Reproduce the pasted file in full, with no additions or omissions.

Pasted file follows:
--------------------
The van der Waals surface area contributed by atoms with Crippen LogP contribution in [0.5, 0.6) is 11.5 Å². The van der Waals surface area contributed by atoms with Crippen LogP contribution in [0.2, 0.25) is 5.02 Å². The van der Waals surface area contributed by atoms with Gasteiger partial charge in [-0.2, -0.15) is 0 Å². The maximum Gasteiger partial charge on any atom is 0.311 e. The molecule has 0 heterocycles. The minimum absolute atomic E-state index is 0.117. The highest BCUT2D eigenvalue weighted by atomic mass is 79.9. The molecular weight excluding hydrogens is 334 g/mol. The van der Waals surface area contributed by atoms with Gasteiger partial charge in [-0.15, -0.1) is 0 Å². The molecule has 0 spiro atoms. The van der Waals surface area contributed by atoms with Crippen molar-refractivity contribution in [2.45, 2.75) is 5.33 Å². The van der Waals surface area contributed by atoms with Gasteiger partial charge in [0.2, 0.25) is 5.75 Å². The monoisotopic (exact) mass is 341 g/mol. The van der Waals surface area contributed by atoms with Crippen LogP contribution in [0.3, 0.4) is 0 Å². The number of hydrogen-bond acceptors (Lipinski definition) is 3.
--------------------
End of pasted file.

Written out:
The van der Waals surface area contributed by atoms with Crippen LogP contribution in [0.5, 0.6) is 11.5 Å². The van der Waals surface area contributed by atoms with Crippen LogP contribution in [0.2, 0.25) is 5.02 Å². The van der Waals surface area contributed by atoms with Gasteiger partial charge in [-0.2, -0.15) is 0 Å². The maximum Gasteiger partial charge on any atom is 0.311 e. The molecule has 0 heterocycles. The minimum absolute atomic E-state index is 0.117. The highest BCUT2D eigenvalue weighted by atomic mass is 79.9. The molecular weight excluding hydrogens is 334 g/mol. The van der Waals surface area contributed by atoms with Gasteiger partial charge in [-0.15, -0.1) is 0 Å². The molecule has 0 spiro atoms. The van der Waals surface area contributed by atoms with Crippen molar-refractivity contribution in [2.45, 2.75) is 5.33 Å². The van der Waals surface area contributed by atoms with Gasteiger partial charge in [0.2, 0.25) is 5.75 Å². The monoisotopic (exact) mass is 341 g/mol. The van der Waals surface area contributed by atoms with Crippen LogP contribution in [0.3, 0.4) is 0 Å². The number of hydrogen-bond acceptors (Lipinski definition) is 3.